The life expectancy of someone who has been diagnosed with mesothelioma varies, as with any serious health condition. Some reports suggest that a patient newly diagnosed with the disease survives an estimated 12 months afterward, due to the late appearance of symptoms, which have normally already significantly progressed by the time a diagnosis is made. However, several treatments exist that may be beneficial for prolonging or improving the quality of one’s life while dealing with mesothelioma.
Mesothelioma occurs as a result of damage to the protective lining of the body’s internal organs, which is caused by asbestos exposure. The prognosis of patient’s with the disease is usually poor because of the damage subsequently done to the vital organs of the body. Mesothelioma is said to affect men with more frequency than women. This is likely due to exposure to asbestos prior to regulations of the 1970s being more closely associated with largely male dominated occupations such as mining and construction.
Early detection of mesothelioma is said to help increase life expectancy. However, the disease is difficult to diagnose until more serious symptoms occur, and often gets mistaken for other conditions such as pneumonia. Symptoms to watch for in individuals who have been exposed to asbestos include respiratory issues or trouble breathing, chronic coughing, chest pain, fluid accumulation in the chest or abdomen, weight loss, abdominal pain, anemia, bowel obstruction, or other health complications. Specialized testing such as obtaining a CT scan, MRI, or biopsy is often necessary to make a definitive mesothelioma diagnosis.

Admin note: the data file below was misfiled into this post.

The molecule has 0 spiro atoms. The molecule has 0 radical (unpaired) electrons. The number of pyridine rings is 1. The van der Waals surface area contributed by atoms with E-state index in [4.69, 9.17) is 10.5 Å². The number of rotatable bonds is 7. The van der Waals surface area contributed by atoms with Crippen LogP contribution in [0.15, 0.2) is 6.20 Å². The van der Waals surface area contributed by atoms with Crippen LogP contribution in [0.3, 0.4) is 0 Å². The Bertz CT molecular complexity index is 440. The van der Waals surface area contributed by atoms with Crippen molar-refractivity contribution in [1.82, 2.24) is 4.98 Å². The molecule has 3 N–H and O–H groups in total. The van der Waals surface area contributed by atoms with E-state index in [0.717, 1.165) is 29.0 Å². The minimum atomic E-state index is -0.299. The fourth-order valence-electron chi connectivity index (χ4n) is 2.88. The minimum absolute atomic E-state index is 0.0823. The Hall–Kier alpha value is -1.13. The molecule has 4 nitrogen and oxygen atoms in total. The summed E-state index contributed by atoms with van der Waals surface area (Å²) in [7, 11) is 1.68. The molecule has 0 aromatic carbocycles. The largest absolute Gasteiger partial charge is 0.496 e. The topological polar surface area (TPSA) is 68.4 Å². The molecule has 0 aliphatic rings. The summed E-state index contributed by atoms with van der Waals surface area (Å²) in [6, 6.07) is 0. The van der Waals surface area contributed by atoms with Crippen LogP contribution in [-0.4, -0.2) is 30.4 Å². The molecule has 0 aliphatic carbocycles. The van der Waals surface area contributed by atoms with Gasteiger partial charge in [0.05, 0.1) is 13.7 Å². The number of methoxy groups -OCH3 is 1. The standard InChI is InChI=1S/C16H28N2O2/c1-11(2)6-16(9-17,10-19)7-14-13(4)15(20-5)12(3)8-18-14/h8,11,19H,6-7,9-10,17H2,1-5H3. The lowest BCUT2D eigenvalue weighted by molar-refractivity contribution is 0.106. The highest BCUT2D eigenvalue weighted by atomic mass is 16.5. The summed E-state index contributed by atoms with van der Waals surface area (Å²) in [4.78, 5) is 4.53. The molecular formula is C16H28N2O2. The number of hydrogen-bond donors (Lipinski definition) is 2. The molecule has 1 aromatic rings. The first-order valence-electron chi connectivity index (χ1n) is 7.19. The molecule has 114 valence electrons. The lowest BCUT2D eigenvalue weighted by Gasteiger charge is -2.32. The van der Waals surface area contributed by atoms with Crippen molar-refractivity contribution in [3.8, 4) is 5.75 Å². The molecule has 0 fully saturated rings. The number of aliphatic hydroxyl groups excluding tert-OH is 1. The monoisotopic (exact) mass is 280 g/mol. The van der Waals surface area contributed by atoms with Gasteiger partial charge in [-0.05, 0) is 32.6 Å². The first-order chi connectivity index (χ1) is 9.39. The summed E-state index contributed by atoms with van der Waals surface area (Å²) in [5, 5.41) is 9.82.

Although there is no cure for mesothelioma, certain treatments are available to patients to help extend their life expectancy including radiation, chemotherapy, surgery, and medication. Sources such as the National Cancer Institute, American Cancer Society, and American Society of Clinical Oncology may have information available pertaining to promising treatments and other aspects of dealing with the disease.